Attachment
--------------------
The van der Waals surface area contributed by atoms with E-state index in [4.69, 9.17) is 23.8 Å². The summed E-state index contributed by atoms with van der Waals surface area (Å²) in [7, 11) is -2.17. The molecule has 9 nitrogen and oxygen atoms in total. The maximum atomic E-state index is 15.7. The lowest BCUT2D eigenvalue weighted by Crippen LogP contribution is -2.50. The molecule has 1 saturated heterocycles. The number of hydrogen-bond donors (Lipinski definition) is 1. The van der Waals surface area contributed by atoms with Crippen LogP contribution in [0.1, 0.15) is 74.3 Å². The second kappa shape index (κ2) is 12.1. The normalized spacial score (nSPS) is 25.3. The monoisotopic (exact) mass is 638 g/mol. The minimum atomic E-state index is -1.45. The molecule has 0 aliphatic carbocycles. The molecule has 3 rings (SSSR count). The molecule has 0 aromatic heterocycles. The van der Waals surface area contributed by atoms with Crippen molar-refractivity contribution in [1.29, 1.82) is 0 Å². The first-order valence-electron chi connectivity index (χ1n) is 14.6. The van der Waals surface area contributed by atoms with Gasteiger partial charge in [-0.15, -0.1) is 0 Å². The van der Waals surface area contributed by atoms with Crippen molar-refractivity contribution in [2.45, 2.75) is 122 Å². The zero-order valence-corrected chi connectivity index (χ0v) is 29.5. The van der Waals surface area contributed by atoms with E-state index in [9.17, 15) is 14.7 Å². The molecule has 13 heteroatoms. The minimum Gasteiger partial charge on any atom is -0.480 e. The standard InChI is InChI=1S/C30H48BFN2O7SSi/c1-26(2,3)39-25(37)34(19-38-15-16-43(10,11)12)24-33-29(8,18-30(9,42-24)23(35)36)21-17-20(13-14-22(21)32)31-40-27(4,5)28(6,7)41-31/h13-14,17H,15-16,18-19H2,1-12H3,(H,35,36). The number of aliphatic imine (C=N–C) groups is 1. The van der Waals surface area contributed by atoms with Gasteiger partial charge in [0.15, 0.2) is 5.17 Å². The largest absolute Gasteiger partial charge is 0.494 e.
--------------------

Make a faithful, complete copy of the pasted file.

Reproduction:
The van der Waals surface area contributed by atoms with E-state index in [4.69, 9.17) is 23.8 Å². The summed E-state index contributed by atoms with van der Waals surface area (Å²) in [7, 11) is -2.17. The molecule has 9 nitrogen and oxygen atoms in total. The maximum atomic E-state index is 15.7. The lowest BCUT2D eigenvalue weighted by Crippen LogP contribution is -2.50. The molecule has 1 saturated heterocycles. The number of hydrogen-bond donors (Lipinski definition) is 1. The van der Waals surface area contributed by atoms with Crippen LogP contribution in [0.1, 0.15) is 74.3 Å². The second kappa shape index (κ2) is 12.1. The normalized spacial score (nSPS) is 25.3. The monoisotopic (exact) mass is 638 g/mol. The minimum atomic E-state index is -1.45. The molecule has 0 aliphatic carbocycles. The molecule has 3 rings (SSSR count). The molecule has 0 aromatic heterocycles. The van der Waals surface area contributed by atoms with Crippen molar-refractivity contribution in [1.29, 1.82) is 0 Å². The first-order valence-electron chi connectivity index (χ1n) is 14.6. The van der Waals surface area contributed by atoms with Gasteiger partial charge in [-0.15, -0.1) is 0 Å². The van der Waals surface area contributed by atoms with Crippen molar-refractivity contribution in [2.45, 2.75) is 122 Å². The zero-order valence-corrected chi connectivity index (χ0v) is 29.5. The van der Waals surface area contributed by atoms with E-state index in [9.17, 15) is 14.7 Å². The molecule has 13 heteroatoms. The minimum Gasteiger partial charge on any atom is -0.480 e. The standard InChI is InChI=1S/C30H48BFN2O7SSi/c1-26(2,3)39-25(37)34(19-38-15-16-43(10,11)12)24-33-29(8,18-30(9,42-24)23(35)36)21-17-20(13-14-22(21)32)31-40-27(4,5)28(6,7)41-31/h13-14,17H,15-16,18-19H2,1-12H3,(H,35,36). The number of aliphatic imine (C=N–C) groups is 1. The van der Waals surface area contributed by atoms with Gasteiger partial charge in [0.15, 0.2) is 5.17 Å². The largest absolute Gasteiger partial charge is 0.494 e.